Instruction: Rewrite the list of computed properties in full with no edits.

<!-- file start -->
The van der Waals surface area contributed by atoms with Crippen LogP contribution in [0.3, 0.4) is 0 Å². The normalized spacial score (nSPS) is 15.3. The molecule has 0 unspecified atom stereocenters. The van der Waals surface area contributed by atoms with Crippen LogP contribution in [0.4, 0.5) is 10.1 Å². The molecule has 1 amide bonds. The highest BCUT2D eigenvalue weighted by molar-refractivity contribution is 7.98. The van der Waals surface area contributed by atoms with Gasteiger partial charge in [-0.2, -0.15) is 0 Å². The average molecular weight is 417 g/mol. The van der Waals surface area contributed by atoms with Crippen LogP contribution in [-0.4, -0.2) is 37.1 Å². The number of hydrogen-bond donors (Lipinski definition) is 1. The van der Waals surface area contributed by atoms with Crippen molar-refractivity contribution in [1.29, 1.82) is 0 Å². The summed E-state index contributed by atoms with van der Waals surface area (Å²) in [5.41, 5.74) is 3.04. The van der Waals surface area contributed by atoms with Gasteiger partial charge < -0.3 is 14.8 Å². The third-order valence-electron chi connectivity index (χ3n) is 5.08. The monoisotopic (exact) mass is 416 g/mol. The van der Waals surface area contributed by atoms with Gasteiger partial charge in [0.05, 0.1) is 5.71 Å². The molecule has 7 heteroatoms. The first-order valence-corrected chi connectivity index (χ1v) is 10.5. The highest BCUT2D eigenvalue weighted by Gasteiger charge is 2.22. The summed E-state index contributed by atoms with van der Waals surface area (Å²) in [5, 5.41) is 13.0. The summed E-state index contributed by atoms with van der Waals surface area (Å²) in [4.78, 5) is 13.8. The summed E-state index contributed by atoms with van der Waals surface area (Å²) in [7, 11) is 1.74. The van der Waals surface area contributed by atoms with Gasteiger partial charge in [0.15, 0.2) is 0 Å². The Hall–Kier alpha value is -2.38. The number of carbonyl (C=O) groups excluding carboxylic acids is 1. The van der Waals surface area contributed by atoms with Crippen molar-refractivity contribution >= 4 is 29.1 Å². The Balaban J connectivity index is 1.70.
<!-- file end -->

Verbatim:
The van der Waals surface area contributed by atoms with Crippen LogP contribution in [0.3, 0.4) is 0 Å². The normalized spacial score (nSPS) is 15.3. The molecule has 0 unspecified atom stereocenters. The van der Waals surface area contributed by atoms with Crippen LogP contribution in [0.4, 0.5) is 10.1 Å². The molecule has 1 amide bonds. The highest BCUT2D eigenvalue weighted by molar-refractivity contribution is 7.98. The van der Waals surface area contributed by atoms with Gasteiger partial charge in [-0.2, -0.15) is 0 Å². The average molecular weight is 417 g/mol. The van der Waals surface area contributed by atoms with Crippen LogP contribution in [-0.4, -0.2) is 37.1 Å². The number of hydrogen-bond donors (Lipinski definition) is 1. The van der Waals surface area contributed by atoms with Crippen molar-refractivity contribution in [1.29, 1.82) is 0 Å². The summed E-state index contributed by atoms with van der Waals surface area (Å²) in [5.41, 5.74) is 3.04. The van der Waals surface area contributed by atoms with Gasteiger partial charge < -0.3 is 14.8 Å². The third-order valence-electron chi connectivity index (χ3n) is 5.08. The monoisotopic (exact) mass is 416 g/mol. The van der Waals surface area contributed by atoms with Gasteiger partial charge in [0.05, 0.1) is 5.71 Å². The molecule has 7 heteroatoms. The first-order valence-corrected chi connectivity index (χ1v) is 10.5. The highest BCUT2D eigenvalue weighted by Gasteiger charge is 2.22. The summed E-state index contributed by atoms with van der Waals surface area (Å²) in [5, 5.41) is 13.0. The summed E-state index contributed by atoms with van der Waals surface area (Å²) in [4.78, 5) is 13.8. The summed E-state index contributed by atoms with van der Waals surface area (Å²) in [7, 11) is 1.74. The van der Waals surface area contributed by atoms with Gasteiger partial charge in [0.15, 0.2) is 0 Å². The Hall–Kier alpha value is -2.38. The number of carbonyl (C=O) groups excluding carboxylic acids is 1. The van der Waals surface area contributed by atoms with Crippen molar-refractivity contribution >= 4 is 29.1 Å². The Balaban J connectivity index is 1.70.